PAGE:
Sometimes a dream appears so big you wonder if it can come true. Here is our position: Believe that you can, and then bring together people who share your vision and are willing to contribute their talents, connections, time and money to make it happen. That’s how we got our newest national park and a tribute to Black history.
About five years ago we were asked to help create awareness and support for the idea of making Port Chicago – the Concord, CA area site where the largest U.S. home front disaster during World War II took place – a part of the national park system.
Our founder, Mel Shaw, had just brought together a group of local African American leaders and influencers to encourage Black families to visit Yosemite National Park — so we were the right people to ask. But would others come out to support Port Chicago as well? The only way to find out was to ask.
When we asked – and invited – people came out. They wanted to learn more about the explosion at Port Chicago and the young Black men who made history by standing up to the military, risking court martial, and who in the process helped integrate the armed forces.
The Port Chicago explosion at the naval magazine killed 320 men, 202 of whom were African-American. The explosion, work stoppage, and subsequent mutiny trial provide insights into the injustice of racial discrimination, the African-American experience in the U.S. military, and home front life during the Second World War. These events ultimately led to the desegregation of the armed services in the United States.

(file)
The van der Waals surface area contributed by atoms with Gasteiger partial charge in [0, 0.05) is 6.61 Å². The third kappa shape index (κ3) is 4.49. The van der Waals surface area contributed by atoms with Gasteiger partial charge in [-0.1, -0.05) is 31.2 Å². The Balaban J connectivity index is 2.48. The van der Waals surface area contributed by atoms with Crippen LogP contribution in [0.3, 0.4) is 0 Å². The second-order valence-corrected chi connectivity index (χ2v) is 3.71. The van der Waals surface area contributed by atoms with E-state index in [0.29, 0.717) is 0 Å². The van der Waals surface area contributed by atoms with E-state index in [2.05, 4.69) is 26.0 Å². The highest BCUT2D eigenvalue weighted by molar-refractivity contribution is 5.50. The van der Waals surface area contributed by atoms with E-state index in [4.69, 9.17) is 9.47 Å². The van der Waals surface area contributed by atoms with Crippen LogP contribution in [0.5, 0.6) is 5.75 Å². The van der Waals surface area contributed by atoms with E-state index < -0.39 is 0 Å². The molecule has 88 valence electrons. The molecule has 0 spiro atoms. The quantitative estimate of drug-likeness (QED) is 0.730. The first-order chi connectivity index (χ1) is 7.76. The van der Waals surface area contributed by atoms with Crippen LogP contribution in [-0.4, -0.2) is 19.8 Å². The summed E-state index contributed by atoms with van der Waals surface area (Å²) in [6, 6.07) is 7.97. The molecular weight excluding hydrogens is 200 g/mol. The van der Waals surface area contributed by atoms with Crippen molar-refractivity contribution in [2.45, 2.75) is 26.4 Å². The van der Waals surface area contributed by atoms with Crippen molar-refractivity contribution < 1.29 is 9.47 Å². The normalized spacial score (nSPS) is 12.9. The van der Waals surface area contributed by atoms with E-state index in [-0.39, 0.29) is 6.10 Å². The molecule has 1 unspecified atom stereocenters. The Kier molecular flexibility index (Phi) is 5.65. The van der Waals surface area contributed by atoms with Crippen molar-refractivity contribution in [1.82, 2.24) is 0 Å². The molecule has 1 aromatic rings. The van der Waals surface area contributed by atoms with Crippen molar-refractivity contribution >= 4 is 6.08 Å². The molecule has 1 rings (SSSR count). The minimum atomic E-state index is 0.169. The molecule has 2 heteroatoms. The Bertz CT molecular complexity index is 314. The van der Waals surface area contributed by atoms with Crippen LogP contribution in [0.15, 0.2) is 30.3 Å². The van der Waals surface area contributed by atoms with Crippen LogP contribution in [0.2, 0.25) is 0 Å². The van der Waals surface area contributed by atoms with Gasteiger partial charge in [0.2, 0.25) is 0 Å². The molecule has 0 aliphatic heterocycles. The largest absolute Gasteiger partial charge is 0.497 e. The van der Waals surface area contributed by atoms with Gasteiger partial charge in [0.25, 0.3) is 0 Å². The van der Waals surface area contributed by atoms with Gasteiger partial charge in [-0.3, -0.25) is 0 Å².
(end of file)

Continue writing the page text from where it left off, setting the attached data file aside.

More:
The people who came out that day five years ago launched the Friends of Port Chicago National Memorial a 501 c3 led by Rev. Diana McDaniel, a Unity minister from San Leandro. Fast forward to Fall 2009 and with the help of many friends, including Congressman George Miller (D-CA), our first African American president signed legislation that made Port Chicago a national park.
The legislation, signed as part of the FY2010 Defense Authorization Act elevates Port Chicago from an affiliated park site to a full unit of the National Park System. This allows the Park Service to create a national park visitor center and receive increased funding to hire park rangers to share the site’s story with the public.
This past Saturday the 66th commemoration of the explosion and dedication of our new national park was celebrated. Take a look at the event. For more information see www.nps.gov/poch. And as always, continue to have a FUNdraising Good Time!